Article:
For this church:
Domesday book has no entry for Rossington, but the large and important village of Tickhill a short distance to the south has no entry either and it seems highly unlikely that these settlements did not exist in 1086, especially as much smaller villages in the vicinity, including nearby Littleworth, are mentioned. That Rossington did exist earlier can be implied from the origin of the place name which means 'farmstead at the moor' in Anglo-Saxon, and Roman remains have also been found in the area. It is conjectured that the place name at the time of Domesday may have been Scitelesworde which identifies with Littleworth, in which case only a fleeting mention is afforded, it being in the sokeland of Doncaster and amounting to 4 carucates of land.
The church, dedicated to St Michael, was also, historically, referred to as St Stephen. It contains clear archaeological evidence of 12th century fabric but no documentary sources have yet been located of this date. The parish lay within the medieval archdeaconry of Nottingham, although it appears to have always been in Yorkshire. The reason for this was the subject of speculation by the Reverend Joseph Hunter of Doncaster who postulated that, at an early date post-Conquest, the boundary line between Yorkshire and Nottinghamshire must have changed and cites the existence of 'God's Cross', a point exactly 5 miles due north-east of Rossington, on the River Torne which, he felt, had been a boundary point between the shires of Lincoln, Nottingham, and York. If his theory is correct then the River Torne may have marked the original county boundary in the 11th century thus putting Rossington just within Nottinghamshire. This would also explain why Finningley, Bawtry, and Austerfield all came under the ecclesiastical jurisdiction of the Nottingham archdeaconry. A further clue may be derived from the Placitia de quo warranto returns of Edward III where the prior of Blyth, through his attorney, Robert of Beckingham, described the priory's toll and passage rights boundary, from 'time immemorial' as running from Frodestan (a place now lost), through Laughton-en-le-Morthen, to Field, Malpas, and Rossington to the River Torne, this would clearly place Rossington village within the rights boundary of Blyth priory which was, and still is, in Nottinghamshire.
The earliest historical mention of Rossington appears to be in 1207 when Robert de Turneham and his wife Joan settled a suit with the abbot of York, releasing to the monks their right in the advowson of the church of Doncaster and all the chapels belonging to it, except those of Rossington and Loversall. The River Torne is mentioned slightly earlier, in 1187, as '... in aquam magnam que vocatur Thorn'.
The next reference is in 1220 when Peter de Maulay II succeeded to the manor of Hexthorpe, and Rossington was said to be held by Maulay of the fee of Peverel in 1279.
In 1249 Archbishop Walter Gray instituted John Silvestre, clerk, to the church of Rossington. Interestingly this was at the presentation of the king who, we are told, did so as keeper of the hand and heir of Peter de Malo Lacu (Maulay). In 1268 the vicar of Rossington was present at an inquisition held by Archbishop Walter Giffard in Retford; Giffard's register clearly states 'vicarius de... Rosinton' which implies the living was not a rectory at this time.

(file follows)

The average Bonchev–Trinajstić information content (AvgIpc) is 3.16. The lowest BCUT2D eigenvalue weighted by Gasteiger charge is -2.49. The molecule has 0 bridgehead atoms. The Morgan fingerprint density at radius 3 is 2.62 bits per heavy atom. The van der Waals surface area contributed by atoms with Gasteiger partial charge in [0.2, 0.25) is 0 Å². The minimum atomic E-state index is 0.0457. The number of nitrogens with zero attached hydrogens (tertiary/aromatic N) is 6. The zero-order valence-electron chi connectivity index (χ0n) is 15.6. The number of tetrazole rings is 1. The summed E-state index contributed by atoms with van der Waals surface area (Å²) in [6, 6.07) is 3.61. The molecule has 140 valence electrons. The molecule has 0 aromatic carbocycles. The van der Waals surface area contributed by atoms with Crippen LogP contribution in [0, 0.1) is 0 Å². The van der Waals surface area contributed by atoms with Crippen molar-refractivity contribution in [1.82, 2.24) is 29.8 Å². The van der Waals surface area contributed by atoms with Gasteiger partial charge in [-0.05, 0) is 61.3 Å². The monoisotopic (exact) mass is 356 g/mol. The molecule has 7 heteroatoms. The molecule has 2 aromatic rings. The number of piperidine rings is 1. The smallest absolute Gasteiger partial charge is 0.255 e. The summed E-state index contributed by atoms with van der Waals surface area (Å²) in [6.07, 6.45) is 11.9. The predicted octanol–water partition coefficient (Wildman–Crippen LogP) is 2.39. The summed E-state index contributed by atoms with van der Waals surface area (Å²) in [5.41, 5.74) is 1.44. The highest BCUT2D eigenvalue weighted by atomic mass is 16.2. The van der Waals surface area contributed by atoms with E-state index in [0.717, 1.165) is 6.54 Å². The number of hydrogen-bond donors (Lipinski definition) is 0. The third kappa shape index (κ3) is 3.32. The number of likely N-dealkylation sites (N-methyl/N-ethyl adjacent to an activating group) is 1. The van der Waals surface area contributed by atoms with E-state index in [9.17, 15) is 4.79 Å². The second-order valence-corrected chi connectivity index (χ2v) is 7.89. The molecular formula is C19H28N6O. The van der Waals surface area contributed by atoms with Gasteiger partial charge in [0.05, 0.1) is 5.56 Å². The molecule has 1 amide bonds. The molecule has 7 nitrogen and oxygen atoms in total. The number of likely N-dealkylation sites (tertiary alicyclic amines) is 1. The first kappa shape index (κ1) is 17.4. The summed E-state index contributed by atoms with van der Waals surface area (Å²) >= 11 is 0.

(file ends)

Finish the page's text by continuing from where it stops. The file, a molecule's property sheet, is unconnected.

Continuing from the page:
The Taxatio of Pope Nicholas IV in 1291 documents the church with a clear annual valuation of 12 marks (£8). The patronage was secular and probably in the hands of the de Maulay family, though this is not confirmed until the early 14th century.
One John de Rossington was valet to Archbishop Thomas of Corbridge and was granted a house and land at Goverton in Nottinghamshire by the archbishop in 1303 as a reward for his service.
The priest in 1309, John de Bovington, was granted licence that year by Archbishop William Greenfield to study for two years or to stay with Sir Peter de Mauley.
In June 1331 King Edward III granted Robert, son of Robert de Maulay (de Malo Lacu), the manors of Hexthorpe and Rossington to be held of the king by virtue of military service.
The rector of Rossington, Edmund le Broun, was given extended powers as a penitentiary (i.e. who could administer the sacrament of penance) in the Retford deanery by Archbishop William Melton in May 1336. By this date we are certain that the living was a rectory as Melton's register says '... pro rectore de Rosyngton'.
The taxation returns in the Nonae Rolls of 1341, under the West Riding of Yorkshire section, state that: 'From this parish, namely Henry le Warner, Nicholas Jay, John Uttyng, Roger son of Richard of the parish of Finningley, Thomas Roger, John Cutt, John Cowhird, Richard Gilbert, Thomas son of Roger Thomas of Sandal, William Roger, and Thomas Blegham of the parish church of Rossington swore to this on their oaths and presented an indenture between themselves and the Prior of St Oswald’s and his brethren, made and alternately sealed, [stating] that the ninths of sheaves, fleeces and lambs of the whole parish of Rossington were this year worth £6 and no more and that the oblations and other small tithes were worth 40s.' The reference to the Prior of St Oswald refers to him in his capacity as assessor of the tax, and this was in all probability the Prior of St Oswald Nostell who was Thomas of Darfield in 1341. There is an additional entry in the Nottinghamshire section of the return that simply states: 'They say that the church of Rossington is all in the county of York'; this interestingly illustrates the dichotomy of having a church in one county under the jurisdiction of another, even as early as the 14th century.
In the Calendar of Inquisitions Post Mortem for 1310, Peter de Mauley was recorded as holding the advowson of Rossington, and a later Peter de Mauley again in 1348. When yet another Peter de Mauley died in 1414 his will bequeathed the advowson to several churches, including Rossington, thus indicating that the de Mauley family still retained patronage at this date.